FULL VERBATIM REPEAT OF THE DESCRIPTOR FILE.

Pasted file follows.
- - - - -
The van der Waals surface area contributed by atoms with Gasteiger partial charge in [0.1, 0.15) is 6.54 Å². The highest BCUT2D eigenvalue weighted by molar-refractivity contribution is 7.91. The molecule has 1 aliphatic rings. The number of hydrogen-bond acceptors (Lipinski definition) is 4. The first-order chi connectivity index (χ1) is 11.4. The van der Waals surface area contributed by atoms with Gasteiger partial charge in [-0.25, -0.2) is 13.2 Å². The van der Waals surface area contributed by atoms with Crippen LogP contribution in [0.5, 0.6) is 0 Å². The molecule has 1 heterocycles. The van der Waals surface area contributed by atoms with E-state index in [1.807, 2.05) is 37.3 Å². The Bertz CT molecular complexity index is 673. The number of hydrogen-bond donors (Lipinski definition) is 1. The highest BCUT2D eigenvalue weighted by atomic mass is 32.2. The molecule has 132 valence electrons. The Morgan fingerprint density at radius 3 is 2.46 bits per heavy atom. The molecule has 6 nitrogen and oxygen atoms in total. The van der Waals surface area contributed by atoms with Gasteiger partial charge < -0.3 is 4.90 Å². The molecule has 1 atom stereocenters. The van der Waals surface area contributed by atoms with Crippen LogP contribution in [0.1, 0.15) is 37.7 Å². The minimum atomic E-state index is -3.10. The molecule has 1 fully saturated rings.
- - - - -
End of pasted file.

The van der Waals surface area contributed by atoms with Gasteiger partial charge in [0.1, 0.15) is 6.54 Å². The highest BCUT2D eigenvalue weighted by molar-refractivity contribution is 7.91. The molecule has 1 aliphatic rings. The number of hydrogen-bond acceptors (Lipinski definition) is 4. The first-order chi connectivity index (χ1) is 11.4. The van der Waals surface area contributed by atoms with Gasteiger partial charge in [-0.25, -0.2) is 13.2 Å². The van der Waals surface area contributed by atoms with Crippen LogP contribution in [0.5, 0.6) is 0 Å². The molecule has 1 heterocycles. The van der Waals surface area contributed by atoms with E-state index in [1.807, 2.05) is 37.3 Å². The Bertz CT molecular complexity index is 673. The number of hydrogen-bond donors (Lipinski definition) is 1. The highest BCUT2D eigenvalue weighted by atomic mass is 32.2. The molecule has 132 valence electrons. The Morgan fingerprint density at radius 3 is 2.46 bits per heavy atom. The molecule has 6 nitrogen and oxygen atoms in total. The van der Waals surface area contributed by atoms with Gasteiger partial charge < -0.3 is 4.90 Å². The molecule has 1 atom stereocenters. The van der Waals surface area contributed by atoms with Crippen LogP contribution in [0.1, 0.15) is 37.7 Å². The minimum atomic E-state index is -3.10. The molecule has 1 fully saturated rings.